Do this over and over again. Don't worry about grip, or technique, simply think about getting a rhythm and consistent contact point. Good luck!

  7. #7
    Join Date
    Apr 2005
    Delaware, OH
    I recommend that in the offseason, practice several different backhand grips and see which one you like. But for now, since you don't want to change your strokes and lose even more confidence, use your backhand to set up your forehand. This would include deep shots and possibly slice shots.

    Hitting it deep keeps your opponent on the baseline so you keep rallying. If you extend the point this way, you'll find the forehand that you wanna hit.

    Slice shots are difficult to hit if they are effective enough. You could force some errors this way, and if they do get it back, it won't be strong enough, and you can hit your forehand.

    Also, if you have some control on your backhand, hit it down the line into the deuce corner. Players don't normally return down the line shots down the line. They will likely go crosscourt to your forehand.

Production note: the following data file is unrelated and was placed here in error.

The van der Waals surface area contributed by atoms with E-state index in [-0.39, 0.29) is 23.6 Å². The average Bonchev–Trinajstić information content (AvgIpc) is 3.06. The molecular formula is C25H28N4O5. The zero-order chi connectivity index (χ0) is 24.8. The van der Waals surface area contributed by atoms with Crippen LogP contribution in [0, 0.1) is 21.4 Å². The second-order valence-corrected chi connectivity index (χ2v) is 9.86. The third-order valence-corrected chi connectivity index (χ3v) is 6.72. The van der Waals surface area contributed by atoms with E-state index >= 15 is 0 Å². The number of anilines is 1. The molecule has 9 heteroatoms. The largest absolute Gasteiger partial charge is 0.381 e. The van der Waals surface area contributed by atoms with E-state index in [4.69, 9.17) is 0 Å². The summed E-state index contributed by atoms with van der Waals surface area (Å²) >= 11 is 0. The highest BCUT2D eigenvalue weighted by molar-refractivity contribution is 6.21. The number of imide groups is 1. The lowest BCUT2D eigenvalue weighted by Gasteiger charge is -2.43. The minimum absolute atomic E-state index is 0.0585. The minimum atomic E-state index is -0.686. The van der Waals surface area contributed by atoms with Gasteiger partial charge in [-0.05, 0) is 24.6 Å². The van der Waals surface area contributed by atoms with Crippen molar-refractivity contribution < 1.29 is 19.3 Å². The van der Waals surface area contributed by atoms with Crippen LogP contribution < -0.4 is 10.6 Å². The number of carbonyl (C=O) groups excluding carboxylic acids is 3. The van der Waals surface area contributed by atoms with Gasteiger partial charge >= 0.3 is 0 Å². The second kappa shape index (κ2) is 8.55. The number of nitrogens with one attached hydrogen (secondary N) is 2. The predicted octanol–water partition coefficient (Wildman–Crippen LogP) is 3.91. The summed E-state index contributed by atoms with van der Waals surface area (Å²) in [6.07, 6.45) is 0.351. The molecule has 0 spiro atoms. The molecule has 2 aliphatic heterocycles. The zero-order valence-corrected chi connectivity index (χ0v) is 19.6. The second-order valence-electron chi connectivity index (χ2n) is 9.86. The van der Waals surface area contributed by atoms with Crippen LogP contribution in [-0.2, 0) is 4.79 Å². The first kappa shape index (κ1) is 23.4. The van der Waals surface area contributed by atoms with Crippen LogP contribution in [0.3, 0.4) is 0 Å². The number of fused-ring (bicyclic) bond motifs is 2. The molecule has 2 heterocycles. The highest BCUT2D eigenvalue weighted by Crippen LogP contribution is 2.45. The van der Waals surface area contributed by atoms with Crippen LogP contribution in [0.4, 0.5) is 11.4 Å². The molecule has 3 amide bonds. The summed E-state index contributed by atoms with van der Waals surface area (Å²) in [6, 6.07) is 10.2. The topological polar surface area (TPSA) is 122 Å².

Try it out and see what happens.
    Tennis is the meaning of life.

  8. #8
    XXJ03YxX Guest
    I notice most people with a 1 handed backhand (this may only be at my school and the schools we play with) that they normally slice, which has definitly caught me off guard. I mean after awhile of playing with the person u can get use to it, but when ur in a deep rally u totally forget about it and u then see this lob coming at you and then you step back and start your swing, then next thing u no it doesnt even get near you and you sprint to it and either do one of two things, 1)don't make it. or 2)barely make it and then he returns a winner. I suggest you try a nice hard slice, a soft slice is easier to hit, as it just floats, but a hard slice stays really low and is harder to hit cuz it gets to its second bounce very fast. Then during off season, try to learn a 2 handed backhand, those are nice, and u can hit them really hard if u no what ur doing, also, if u can only do a 1 handed, try doing ur backhands in sort of the smae way as ur forehand. Go to a private lesson or 2 and ask to just work on your backhand, believe me, it works. I make my backhand very nice after just 1 lesson on my backhand. Good Luck.